Saturday, July 13, 2013

Childbirth and Infant Mortality Abroad: The Netherlands

By: Marley Phillips, ANM Intern

Okay folks, let’s talk about the Netherlands. The Netherlands has the 20th lowest infant mortality rate in the world. Not as impressive as the other countries featured, but I digress. This country has had worldwide recognition for its maternal healthcare, and I wanted to know why. The Netherlands is home to possible the most risqué city in the world, Amsterdam. The country as a whole is known for its sexual promiscuity and frequent visits to the “coffee shop”. With this knowledge, I did not expect the Netherlands to be a very family-friendly place. However, the government strives to take care of expectant mothers and ensure parents and babies are happy and healthy.

The Netherlands requires all citizens to buy approved private insurance plans. Insurance must cover anyone who asks for insurance. Citizens pay flat-rate premiums for all ages and incomes. If people use less than a preset amount of care in a given year, they get a refund. All insurances cover birth, but all insurances may not cover a hospital birth. Insurance also covers the cost of a kraamzorg service, but more about that later.

Holland is known for having the highest rates of homebirth in Europe for decades. We’ve always heard the amazing fairytales of a magical place where women get to choose where they birth. And midwives; oh, midwives for miles and miles! Despite the stories, the Netherlands’ home birth rates have been steadily declining for quite some time, and are now at an all time low of 24%.  Now, 24% may not seem very low to you or I here in America where the home birth rate is less than one percent and absolutely, completely taboo. But, for Holland, this is a staggering drop in numbers. 25 years ago, over 2/3 of women gave birth at home and now less than 1/3 are opting for the same birth experience. So why are so many women running for the hospital these days? According to this news story, some doctors are saying women now want a variety or pain relief and speedy deliveries. Seems like Holland is catching up to the rest of the world’s need for luxury and promptness.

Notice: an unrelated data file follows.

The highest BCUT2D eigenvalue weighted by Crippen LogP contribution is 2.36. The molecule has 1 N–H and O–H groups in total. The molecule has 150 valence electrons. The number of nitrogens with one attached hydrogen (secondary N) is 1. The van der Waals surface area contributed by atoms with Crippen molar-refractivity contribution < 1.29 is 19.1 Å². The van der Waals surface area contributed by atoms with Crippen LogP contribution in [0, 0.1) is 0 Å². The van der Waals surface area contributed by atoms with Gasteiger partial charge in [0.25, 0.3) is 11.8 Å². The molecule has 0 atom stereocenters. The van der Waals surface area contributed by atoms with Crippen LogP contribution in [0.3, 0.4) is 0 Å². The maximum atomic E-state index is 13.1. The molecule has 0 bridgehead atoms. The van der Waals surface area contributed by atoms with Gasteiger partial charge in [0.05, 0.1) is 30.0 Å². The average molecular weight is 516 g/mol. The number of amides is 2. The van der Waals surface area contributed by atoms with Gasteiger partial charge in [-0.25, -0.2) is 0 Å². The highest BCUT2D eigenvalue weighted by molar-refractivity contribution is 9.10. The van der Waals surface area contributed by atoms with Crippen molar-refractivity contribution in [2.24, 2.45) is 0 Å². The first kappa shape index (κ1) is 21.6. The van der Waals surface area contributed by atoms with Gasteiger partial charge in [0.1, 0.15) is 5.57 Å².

After confirming the pregnancy with a general doctor, doctors can refer a midwife or women can choose their own midwife. The first appointment with a midwife won’t be until around week 12, where the midwife obtains medical history and does screening to assess if a woman would qualify for home birth, or if she should be referred to an obstetrician. The midwife will continue to monitor a patient’s condition to ensure she is the perfect candidate for home birth.

In the first 12 weeks of pregnancy, women should also arrange for a kraamzorg service. What’s a kraamzorg service, you ask? A kraamzorg is a wonderful service offered to new families that provides in-home postnatal care. Along with showing the new parents how to bathe and dress and basic breastfeeding support, the kraamzorg will also do some light cooking and cleaning around the house. The kraamzorg stays for about a week for 4-8 hours per day, depending on the need. Since this is such an amazing service, women are encouraged to find a kraamzorg service by the12th week of pregnancy because it could be difficult to find an availability.